Lecture4 - Lecture 4 Notes, 95.658, Spring 2012,...

Info iconThis preview shows pages 1–2. Sign up to view the full content.

View Full Document Right Arrow Icon
Lecture 4 Notes, 95.658, Spring 2012, Electromagnetic Theory II Dr. Christopher S. Baird, UMass Lowell 1. Introduction to Waveguides - Electrodynamics is essentially the study of the creation, propagation, and absorption of electromagnetic waves as they interact with matter. - We have looked at the propagation of waves in free space, in bulk regions of uniform material and when passing through the boundary between two materials. - We now move on to the next level of complexity: waves propagating along a waveguide. - In general, a waveguide is a structure built by appropriately placing materials such that a wave is bound inside a structure and guided along its axis. - There are two fundamental elements that must be specified before a waveguide can be designed or analyzed: the method of containing the wave within the waveguide, and the cross-sectional shape of the waveguide. - A wave is contained in the waveguide by making the walls (or areas external to the core) highly reflective so that the wave is continually reflected back into the core area. - There are four main ways to reflect the wave: (1) Use conductors for the walls. This is especially useful for low frequencies such as in radar and electronics where the surface roughness of the walls is small compared to the wavelength and the walls do not have to be fabricated at small dimensions. (2) Use plasma for the walls, such as in a highly doped semiconductor. This behaves similar to a metal, except that reflectivity can be custom-built by varying the doping. This is useful for solid state devices because the waveguide can be grown as part of the device. (3) Use dielectric cladding with a lower index of refraction and the principle of total internal reflection. Total internal reflection requires grazing angles of incidence which is accomplished by shrinking the cross-sectional areas of the waveguide. Dielectric waveguides are typically used at higher frequencies, such as visible light through optical fibers. (4) Use dielectric material where holes have been formed in the outer region. Using interference effects, a photonic crystal is formed that is reflective at the desired frequency. - The most common cross-sectional shapes for waveguides are rectangular and circular. 2. Fields at the Surface of and Within a Conductor - First consider a flat, perfect conductor bordering on a non-conducting medium. - As in the electrostatics case, the electrons react to the external fields fast enough to always cancel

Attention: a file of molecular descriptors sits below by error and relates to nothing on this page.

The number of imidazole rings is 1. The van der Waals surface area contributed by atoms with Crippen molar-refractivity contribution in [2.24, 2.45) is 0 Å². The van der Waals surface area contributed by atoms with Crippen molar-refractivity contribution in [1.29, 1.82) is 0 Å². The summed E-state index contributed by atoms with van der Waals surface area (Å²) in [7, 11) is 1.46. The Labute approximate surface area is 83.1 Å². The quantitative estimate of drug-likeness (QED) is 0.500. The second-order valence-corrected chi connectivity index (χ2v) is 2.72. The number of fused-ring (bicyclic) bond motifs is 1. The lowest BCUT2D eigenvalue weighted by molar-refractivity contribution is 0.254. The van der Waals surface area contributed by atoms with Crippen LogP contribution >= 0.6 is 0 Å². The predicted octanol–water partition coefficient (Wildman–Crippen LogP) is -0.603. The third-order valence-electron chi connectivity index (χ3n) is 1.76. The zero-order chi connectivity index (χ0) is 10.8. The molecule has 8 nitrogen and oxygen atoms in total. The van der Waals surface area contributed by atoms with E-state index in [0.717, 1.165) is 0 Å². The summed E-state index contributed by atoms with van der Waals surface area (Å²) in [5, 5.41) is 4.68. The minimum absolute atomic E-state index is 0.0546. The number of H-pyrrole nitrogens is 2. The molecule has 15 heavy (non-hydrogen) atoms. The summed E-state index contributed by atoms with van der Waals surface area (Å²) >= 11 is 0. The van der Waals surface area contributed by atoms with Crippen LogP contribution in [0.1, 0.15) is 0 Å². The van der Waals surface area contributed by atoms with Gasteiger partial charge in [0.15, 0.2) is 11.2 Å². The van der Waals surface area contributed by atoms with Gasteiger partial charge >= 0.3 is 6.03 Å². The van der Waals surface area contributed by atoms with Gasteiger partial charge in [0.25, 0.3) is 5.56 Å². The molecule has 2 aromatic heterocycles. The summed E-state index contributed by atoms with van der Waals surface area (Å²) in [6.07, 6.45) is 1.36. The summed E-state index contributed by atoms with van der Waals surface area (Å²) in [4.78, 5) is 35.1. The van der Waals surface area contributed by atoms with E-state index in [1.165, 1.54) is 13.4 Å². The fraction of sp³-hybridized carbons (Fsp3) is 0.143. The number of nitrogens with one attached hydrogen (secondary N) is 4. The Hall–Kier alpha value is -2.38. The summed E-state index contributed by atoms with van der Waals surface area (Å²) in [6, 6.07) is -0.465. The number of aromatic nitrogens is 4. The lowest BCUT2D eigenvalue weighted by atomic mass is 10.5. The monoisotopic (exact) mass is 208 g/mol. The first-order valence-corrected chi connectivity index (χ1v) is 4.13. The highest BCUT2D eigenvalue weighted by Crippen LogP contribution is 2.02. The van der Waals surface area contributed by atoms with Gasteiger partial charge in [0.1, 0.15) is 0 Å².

Background image of page 1

Info iconThis preview has intentionally blurred sections. Sign up to view the full version.

View Full DocumentRight Arrow Icon
Image of page 2
This is the end of the preview. Sign up to access the rest of the document.

This note was uploaded on 02/13/2012 for the course PHYSICS 95.658 taught by Professor Staff during the Spring '11 term at UMass Lowell.

Page1 / 6

Lecture4 - Lecture 4 Notes, 95.658, Spring 2012,...

This preview shows document pages 1 - 2. Sign up to view the full document.

View Full Document Right Arrow Icon
Ask a homework question - tutors are online